Could we live without porridges?

Remember all those stories from your childhood about porridge? Fairy tales about magical pots that made so much porridge, and about little girls who ate the porridge of families of bears. When we read these, what were we imagining exactly? Probably a simple dish of oats cooked in water or milk to form a mash and then served sweetened with fruit, honey, or sugar. This isn’t the whole story though; the word “porridge” offers us a whole lot more than just that.


What is porridge?

Porridge has been not only an important food in literature and fairy tales, but also as a traditional food in many places that is still enjoyed to this day. Porridges are made from the seeds harvested from various types of cereals (edible plants of the grass family such as barley, millet, wheat, rice, and corn). Generally though, we also include other foods into the category of “grain” even though they are not from the grass family; here we find buckwheat, amaranth, and quinoa. Since they are not in the grass family, these tasty seeds are known as pseudo-grains to better distinguish them from the true grains. Though the word porridge generally refers to oats cooked as described above, in reality it can mean any of these grains or pseudo-grains being cooked into a mash. Theoretically, the pulp of corn and rice grains are also porridges when not ground into flour, but we rarely use the terms in this way.

Porridge plays an important dietary role, containing antioxidants, vitamins, minerals, and lots of fibre in addition to proteins and carbohydrates. This dish is easy to prepare ands widely used. It can be used to start the day, be employed in soups or breads, or evcen find its way into salads and various side dishes.


Best known types of porridge.

For those of you who have been following our culinary adventures, you have been introduced to quite a few types of porridges already! For example, our eternally famous buckwheat porridge that keeps finding its way back to our table. Expect to see even more gracing our plates in future! But for now, let’s talk about the different types!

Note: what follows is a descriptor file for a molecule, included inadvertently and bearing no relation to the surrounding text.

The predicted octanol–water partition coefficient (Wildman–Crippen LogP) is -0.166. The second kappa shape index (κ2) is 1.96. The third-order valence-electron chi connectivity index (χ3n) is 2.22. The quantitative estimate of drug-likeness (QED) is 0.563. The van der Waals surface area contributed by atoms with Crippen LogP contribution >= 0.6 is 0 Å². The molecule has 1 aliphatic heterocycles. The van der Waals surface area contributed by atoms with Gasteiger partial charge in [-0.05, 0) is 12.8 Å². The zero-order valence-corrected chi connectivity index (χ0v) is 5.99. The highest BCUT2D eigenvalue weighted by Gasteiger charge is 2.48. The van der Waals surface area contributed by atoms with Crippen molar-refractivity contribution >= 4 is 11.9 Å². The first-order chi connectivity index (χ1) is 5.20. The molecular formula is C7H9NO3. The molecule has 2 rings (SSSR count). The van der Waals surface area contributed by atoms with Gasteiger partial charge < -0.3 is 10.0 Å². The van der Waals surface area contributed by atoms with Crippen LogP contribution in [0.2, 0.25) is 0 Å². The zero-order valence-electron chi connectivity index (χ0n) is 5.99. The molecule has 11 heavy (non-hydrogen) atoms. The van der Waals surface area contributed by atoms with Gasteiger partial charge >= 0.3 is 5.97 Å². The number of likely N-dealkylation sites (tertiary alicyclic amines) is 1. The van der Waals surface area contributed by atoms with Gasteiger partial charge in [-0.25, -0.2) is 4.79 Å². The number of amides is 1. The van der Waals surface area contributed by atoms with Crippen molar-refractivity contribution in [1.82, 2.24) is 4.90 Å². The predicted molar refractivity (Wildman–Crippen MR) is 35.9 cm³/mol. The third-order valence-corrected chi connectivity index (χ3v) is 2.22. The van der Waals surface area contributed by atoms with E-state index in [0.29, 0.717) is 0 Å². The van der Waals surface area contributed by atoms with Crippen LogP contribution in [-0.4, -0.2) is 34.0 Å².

Buckwheat porridge is made from using the pseudo-grains of the buckwheat plant. We have already talked about two types before (ordinary and tartar buckwheat), so we already know two types of buckwheat porridge! We wrote about this in a recent soup recipe. Buckwheat can be enjoyed in both salty and sweet dishes, such as soups or after being prepared like a risotto.

Barley porridge, likewise, involves the grains of barley being cooked up into a porridge of sorts. Barley porridge can make an excellent addition to a summery salad with zesty, juicy vegetables like peppers and cucumber, or can be a great way of thickening up a heart winter soup! For the more devoted, a similar mash of barley can be used in the process of making beer.

To finally get to our classic notion of porridge, oatmeal is formed of ground oats. These grains are often flattened between metal rollers before they come into our kitchens (and bellies!). These pressed oats are what is known as oatmeal, and was originally enjoyed in Switzerland, while in Germany it was known as müsli, which has today been adopted into English for raw oats (often mixed with nuts and dried fruit) served cold in a liquid (often milk).

Millet is quite unlike barley and oats, being much smaller and rounder. Any of you with pet birds are surely familiar with their fondness for this tasty treat. Though it is not eaten by humans in most regions as much as in the past, future droughts caused by climate change may cause us to see more and more of this on our plate as it can thrive in drier conditions than its other yummy relatives.

To get even more obscure, we can also talk about spelt porridge. Spelt was one of the earliest cultivated grains, and the ancient Greeks viewed it as being a gift from the goddess of agriculture, Demeter. Like wheat, this grain contains gluten, making it unsuitable for those with celiac disease. It is also rich in vitamins B and E. Lately, more and more spelt products are finding their ways to the market, with roasted grains being used as a coffee substitute with a pleasant and refreshing taste, for example.

To compare the nutrient content of different cereals (and pseudo-grains!) you can take a look at our table here.

 

In 100g of porridge

Buckwheet

Millet

Barley

Oats

Quinoa

Energy

kcal

343

378

354

389

368

Proteins

g

13,25

11,02

12,48

16,89

14,12

Total fats

g

3,4

4,22

2,3

6,9

6,07

Carbohydrates

g

71,5

72,85

73,48

66,27

64,16

Starch

g

52,22

Sugar

g

0,8

Fibers

g

10

8,5

17,3

10,6

7

Calcium (Ca)

mg

18

8

33

54

47

Iron (Fe)

mg

2,2

3,01

3,6

4,72

4,57

Magnesium (Mg)

mg

231

114

133

177

197

Phosphorus (P)

mg

347

285

264

523

457

Potassium (K)

mg

460

195

452

429

563

Sodium (Na)

mg

1

5

12

2

5

Zinc (Zn)

mg

2,4

1,68

2,77

3,97

3,1

Copper (Cu)

mg

1,1

0,75

0

1

0,59

Manganese (Mn)

mg

1,3

2

2

5

2

Selenium (Se)

µg

8,3

2,7

37,7

8,5

Vitamin A

µg

0

0

1

0

1

Vitamin E

mg

0,05

0,57

2,44

Vitamin D

µg

0

0

0

0

0

Vitamin C

mg

0

0

0

0

Thiamin (B1)

mg

0

0

1

1

0,36

Riboflavin (B2)

mg

0

0,29

0

0

0

Niacin (B3)

mg

7,02

4,72

5

1

1,52

Pantothenic acid (B5)

mg

1

1

0

1

1

Vitamin B6

mg

0,21

0

0

0

0

Folic acid (B9)

µg

30

85

19

56

184

Vitamin B12

µg

0

0

0

0

0

Vitamin K

µg

0,9

2,2

0

 

Have a nice day!

Hungry Pumpkin team

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